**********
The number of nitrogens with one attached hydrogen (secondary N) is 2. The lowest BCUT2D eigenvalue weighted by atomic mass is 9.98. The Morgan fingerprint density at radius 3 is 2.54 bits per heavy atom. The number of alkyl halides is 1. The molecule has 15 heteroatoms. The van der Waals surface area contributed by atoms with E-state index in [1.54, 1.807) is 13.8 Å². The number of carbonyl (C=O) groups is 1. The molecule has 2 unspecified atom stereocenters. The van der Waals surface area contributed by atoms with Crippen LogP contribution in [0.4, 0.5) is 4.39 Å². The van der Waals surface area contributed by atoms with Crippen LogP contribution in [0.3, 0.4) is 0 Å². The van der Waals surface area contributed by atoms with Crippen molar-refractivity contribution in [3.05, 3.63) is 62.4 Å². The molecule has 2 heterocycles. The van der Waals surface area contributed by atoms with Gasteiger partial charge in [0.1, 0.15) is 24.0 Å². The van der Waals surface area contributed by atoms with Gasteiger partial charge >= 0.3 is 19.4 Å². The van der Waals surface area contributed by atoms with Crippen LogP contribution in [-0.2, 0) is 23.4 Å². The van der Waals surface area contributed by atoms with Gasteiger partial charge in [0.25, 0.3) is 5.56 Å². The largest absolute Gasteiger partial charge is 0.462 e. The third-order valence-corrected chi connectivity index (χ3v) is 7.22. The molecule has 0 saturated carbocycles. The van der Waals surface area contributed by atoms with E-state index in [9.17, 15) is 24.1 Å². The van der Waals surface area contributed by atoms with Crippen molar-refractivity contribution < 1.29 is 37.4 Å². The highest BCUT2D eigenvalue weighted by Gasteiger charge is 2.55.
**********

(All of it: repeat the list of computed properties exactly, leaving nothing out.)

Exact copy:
The number of nitrogens with one attached hydrogen (secondary N) is 2. The lowest BCUT2D eigenvalue weighted by atomic mass is 9.98. The Morgan fingerprint density at radius 3 is 2.54 bits per heavy atom. The number of alkyl halides is 1. The molecule has 15 heteroatoms. The van der Waals surface area contributed by atoms with E-state index in [1.54, 1.807) is 13.8 Å². The number of carbonyl (C=O) groups is 1. The molecule has 2 unspecified atom stereocenters. The van der Waals surface area contributed by atoms with Crippen LogP contribution in [0.4, 0.5) is 4.39 Å². The van der Waals surface area contributed by atoms with Crippen LogP contribution in [0.3, 0.4) is 0 Å². The van der Waals surface area contributed by atoms with Crippen molar-refractivity contribution in [3.05, 3.63) is 62.4 Å². The molecule has 2 heterocycles. The van der Waals surface area contributed by atoms with Gasteiger partial charge in [0.1, 0.15) is 24.0 Å². The van der Waals surface area contributed by atoms with Gasteiger partial charge >= 0.3 is 19.4 Å². The van der Waals surface area contributed by atoms with Crippen LogP contribution in [-0.2, 0) is 23.4 Å². The van der Waals surface area contributed by atoms with Gasteiger partial charge in [0.25, 0.3) is 5.56 Å². The largest absolute Gasteiger partial charge is 0.462 e. The third-order valence-corrected chi connectivity index (χ3v) is 7.22. The molecule has 0 saturated carbocycles. The van der Waals surface area contributed by atoms with E-state index in [9.17, 15) is 24.1 Å². The van der Waals surface area contributed by atoms with Crippen molar-refractivity contribution < 1.29 is 37.4 Å². The highest BCUT2D eigenvalue weighted by Gasteiger charge is 2.55.